Pronation, overpronation, or supination?
The word you’ll probably hear most in a gait analysis is Pronation. Pronation is a good thing, it’s when the ankle turns in a little bit during the gait analysis whenever your foot makes contact with the ground.
As long as your leg is aligned from your ankle to your knee to your hip, you’re good to go. Overpronation occurs when your ankle turns inward too much, forcing your lower leg out of alignment and making the inside of your foot absorb too much shock. This can lead to all sorts of injuries, some of which can even extend to your lower back! Not ideal. Overpronation is often associated with lower or fallen arches, but this isn’t always the case. Some runners overpronate for reasons that can be fixed by strengthening their muscles, increasing their mobility, and improving their technique. That’s why it’s always a good idea to get a gait analysis done whenever you buy a new pair of running shoes. As you grow and develop as a runner, your gait can (and often will!) change.
Supination is a term used to describe when the ankle rolls too far out, putting more pressure on the outer part of the feet. Although different parts of the foot are affected, the basic problem is that shock is not being absorbed evenly. This can lead to injury if not corrected.
Improving your running form
The gait analysis lets us see how you run, which can have a big influence on injuries, pain, and the type of shoes you should wear. For example, the analysis can tell us if you land on your heel or toes first when you run. If you land on your forefoot, you might not need as much cushioning in the heel of your running shoe as someone who lands on their heel.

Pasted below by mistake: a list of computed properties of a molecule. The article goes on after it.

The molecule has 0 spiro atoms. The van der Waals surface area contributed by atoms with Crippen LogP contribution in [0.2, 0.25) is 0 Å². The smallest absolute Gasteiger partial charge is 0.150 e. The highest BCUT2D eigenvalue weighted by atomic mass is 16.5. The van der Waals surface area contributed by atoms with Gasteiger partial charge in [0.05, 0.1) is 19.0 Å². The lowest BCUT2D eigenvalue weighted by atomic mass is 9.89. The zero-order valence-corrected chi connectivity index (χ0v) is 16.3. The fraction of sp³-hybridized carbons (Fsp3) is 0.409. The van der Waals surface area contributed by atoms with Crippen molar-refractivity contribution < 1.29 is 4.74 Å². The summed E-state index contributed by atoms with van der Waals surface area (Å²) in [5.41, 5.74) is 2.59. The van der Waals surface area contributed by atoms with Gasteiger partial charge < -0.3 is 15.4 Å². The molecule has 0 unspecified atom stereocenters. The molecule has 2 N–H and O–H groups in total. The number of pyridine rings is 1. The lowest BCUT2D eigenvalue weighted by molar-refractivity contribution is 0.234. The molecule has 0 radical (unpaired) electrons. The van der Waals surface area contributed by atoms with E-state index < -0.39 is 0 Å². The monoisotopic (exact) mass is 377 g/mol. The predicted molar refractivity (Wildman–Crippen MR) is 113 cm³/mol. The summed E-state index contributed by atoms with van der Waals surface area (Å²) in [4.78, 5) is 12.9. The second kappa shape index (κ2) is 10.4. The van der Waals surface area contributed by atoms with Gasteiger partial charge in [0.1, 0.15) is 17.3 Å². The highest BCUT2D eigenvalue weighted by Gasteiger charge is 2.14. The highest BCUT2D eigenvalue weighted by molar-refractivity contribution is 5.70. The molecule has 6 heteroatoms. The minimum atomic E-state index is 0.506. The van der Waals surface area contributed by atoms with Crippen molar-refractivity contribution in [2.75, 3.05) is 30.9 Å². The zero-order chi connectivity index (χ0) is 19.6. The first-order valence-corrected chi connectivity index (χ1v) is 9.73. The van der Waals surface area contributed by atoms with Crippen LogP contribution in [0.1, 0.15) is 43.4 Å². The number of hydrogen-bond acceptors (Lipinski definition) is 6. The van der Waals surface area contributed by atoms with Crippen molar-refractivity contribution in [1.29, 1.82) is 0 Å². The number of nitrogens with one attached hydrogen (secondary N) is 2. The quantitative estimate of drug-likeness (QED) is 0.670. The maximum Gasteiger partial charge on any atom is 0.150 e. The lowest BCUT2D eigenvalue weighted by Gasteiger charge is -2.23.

Your form will gradually improve as you gradually strengthen your muscles through running and cross-training. But there are some things you will need to keep an eye on constantly, and doing drills can help.
Why get a gait analysis?
We use the information you give us to help you pick the right running shoes. Your shoes need to be specialized for your gait, running habits, and goals. A gait analysis can also help us understand why you’re experiencing certain aches and pains, and what you can do to help fix the issue.
Tips for your running gait analysis
Next, practice in front of a mirror so you can monitor your form. To improve your dance technique, it is helpful to wear form-fitting clothing and practice in front of a mirror.
It’s advisable to film yourself from different angles and positions multiple times. If you’re filming yourself on a treadmill, wait until you’ve been running for a few minutes before starting to film. This will help make sure that you’re not “posing” for the camera and appear more natural.